Hungarian composer, pianist, and teacher György Kurtág ’s international reputation began to take hold with his chamber music, and he has been received numerous of awards.
György Kurtág and his wife Marta have been playing Kurtág’s Jatekok (Games) for the past 40 years, and that ever-expanding set of pieces is just one of the laboratories in which Kurtág has conducted his experiments in the search for musical truth. It’s a compositional journey that has often involved reducing music to the level of the fragment, the moment, with individual pieces or movements lasting mere seconds, or a minute, perhaps two. In fact, Kurtág builds whole cycles of pieces from these small shards, like his blistering Kafka-Fragments for violin and soprano, a 40-movement song-cycle of unflinching emotional and existential rawness, or the 12 Microludes for String Quartet, each a shred of pure musical extremity: violence or stasis, complexity or simplicity. Kurtág’s apparent obsession with this smallness of time-scale isn’t some kind of post-Webernian quest to split the musical atom or to find the structural essence of music. Far from a “reduction”, Kurtág’s fragments are about musical and, above all, expressive intensification: maximising the effect and impact of every note, every gesture. Listen to any of the Kafka-Fragments to hear what I mean.
Despite their brevity, these tiny pieces are not incomplete as experiences. Take, for example, the seven notes of Flowers We Are, Mere Flowers … ( … embracing sounds) – whose title takes almost as long to read as the piece does to hear – part of the 8th book of Jatekok. (You hear it from 4’10” into the Kurtágs’ performance.) Kurtág precedes the piece with a prelude of nine tolling B flats; the seven notes of Flowers We Are … follow. What you hear are the notes of the C major scale turned into a meditation for four hands. There is nothing more familiar than these elements, but nothing stranger than what happens to them throughout this performance. Paradoxically, precisely because of its conciseness, the piece becomes static and timeless; and those notes, far from meaning anything like “C major” or “tonality” are unmoored from conventional function and allowed to resound and shimmer in a much larger musical space. Hearing Flowers We Are … is like opening a trapdoor in your floor and dropping for a moment into the infinity of the cosmos.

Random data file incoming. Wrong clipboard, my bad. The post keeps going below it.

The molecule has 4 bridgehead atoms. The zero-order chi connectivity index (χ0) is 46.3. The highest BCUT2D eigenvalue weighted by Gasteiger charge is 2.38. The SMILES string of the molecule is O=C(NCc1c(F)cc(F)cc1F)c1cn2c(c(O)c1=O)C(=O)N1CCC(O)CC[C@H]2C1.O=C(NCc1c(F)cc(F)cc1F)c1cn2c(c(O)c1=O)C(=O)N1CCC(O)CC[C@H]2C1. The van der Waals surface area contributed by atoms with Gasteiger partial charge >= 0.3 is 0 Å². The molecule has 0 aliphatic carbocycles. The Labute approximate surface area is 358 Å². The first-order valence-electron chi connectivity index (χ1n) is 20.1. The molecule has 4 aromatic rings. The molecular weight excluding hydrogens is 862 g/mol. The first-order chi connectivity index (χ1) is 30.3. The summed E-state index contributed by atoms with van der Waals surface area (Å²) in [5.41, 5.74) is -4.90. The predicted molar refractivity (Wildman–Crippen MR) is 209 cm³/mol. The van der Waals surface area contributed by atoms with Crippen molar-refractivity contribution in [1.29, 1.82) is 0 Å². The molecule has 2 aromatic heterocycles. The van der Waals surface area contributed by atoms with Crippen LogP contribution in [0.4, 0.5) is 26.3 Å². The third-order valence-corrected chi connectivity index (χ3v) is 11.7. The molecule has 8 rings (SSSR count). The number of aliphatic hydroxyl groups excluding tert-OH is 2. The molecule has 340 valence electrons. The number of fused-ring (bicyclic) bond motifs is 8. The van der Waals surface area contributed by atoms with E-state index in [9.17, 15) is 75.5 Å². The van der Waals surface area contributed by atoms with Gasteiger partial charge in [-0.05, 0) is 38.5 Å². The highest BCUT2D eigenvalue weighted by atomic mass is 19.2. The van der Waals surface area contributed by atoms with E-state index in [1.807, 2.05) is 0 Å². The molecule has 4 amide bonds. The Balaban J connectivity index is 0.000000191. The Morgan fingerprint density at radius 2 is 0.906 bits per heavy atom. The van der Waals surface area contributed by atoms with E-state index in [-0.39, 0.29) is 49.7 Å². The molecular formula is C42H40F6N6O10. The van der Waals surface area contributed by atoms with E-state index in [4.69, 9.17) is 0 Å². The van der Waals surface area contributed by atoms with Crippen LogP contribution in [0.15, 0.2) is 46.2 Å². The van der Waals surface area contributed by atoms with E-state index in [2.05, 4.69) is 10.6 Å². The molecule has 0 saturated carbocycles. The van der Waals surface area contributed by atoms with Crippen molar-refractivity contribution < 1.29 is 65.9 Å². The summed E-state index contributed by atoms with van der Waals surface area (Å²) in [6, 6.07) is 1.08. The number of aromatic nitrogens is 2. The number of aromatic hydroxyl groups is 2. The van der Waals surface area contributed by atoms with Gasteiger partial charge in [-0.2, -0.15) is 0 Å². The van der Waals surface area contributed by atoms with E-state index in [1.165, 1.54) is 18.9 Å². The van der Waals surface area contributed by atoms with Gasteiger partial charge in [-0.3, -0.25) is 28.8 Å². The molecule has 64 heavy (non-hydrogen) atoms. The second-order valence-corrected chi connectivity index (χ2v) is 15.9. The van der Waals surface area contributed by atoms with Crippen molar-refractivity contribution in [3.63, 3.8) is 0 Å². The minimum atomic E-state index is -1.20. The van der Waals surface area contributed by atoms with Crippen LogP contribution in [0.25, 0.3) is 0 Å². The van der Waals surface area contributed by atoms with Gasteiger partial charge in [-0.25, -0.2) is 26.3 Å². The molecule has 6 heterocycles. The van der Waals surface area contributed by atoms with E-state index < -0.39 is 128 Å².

That kind of intensity is something that Kurtág is always looking to create. Often, that’s about an expressive or expressionistic violence (hear The Saying of Peter Bornemisza for soprano and piano, or theMessages of the Late Miss RV Troussova for soprano and ensemble to experience some of Kurtág’s most emotionally shattering music), but it’s just as often about wresting images of beauty and solace from a world of darkness. Some of Kurtág’s most beautiful pieces are the ones he has composed as memorials for friends or musicians. They are often pieces that use that paradoxical power of the fragment to suggest a timelessness or spaciousness, for example In Memoriam Andras Mihaly, another of the Jatekok.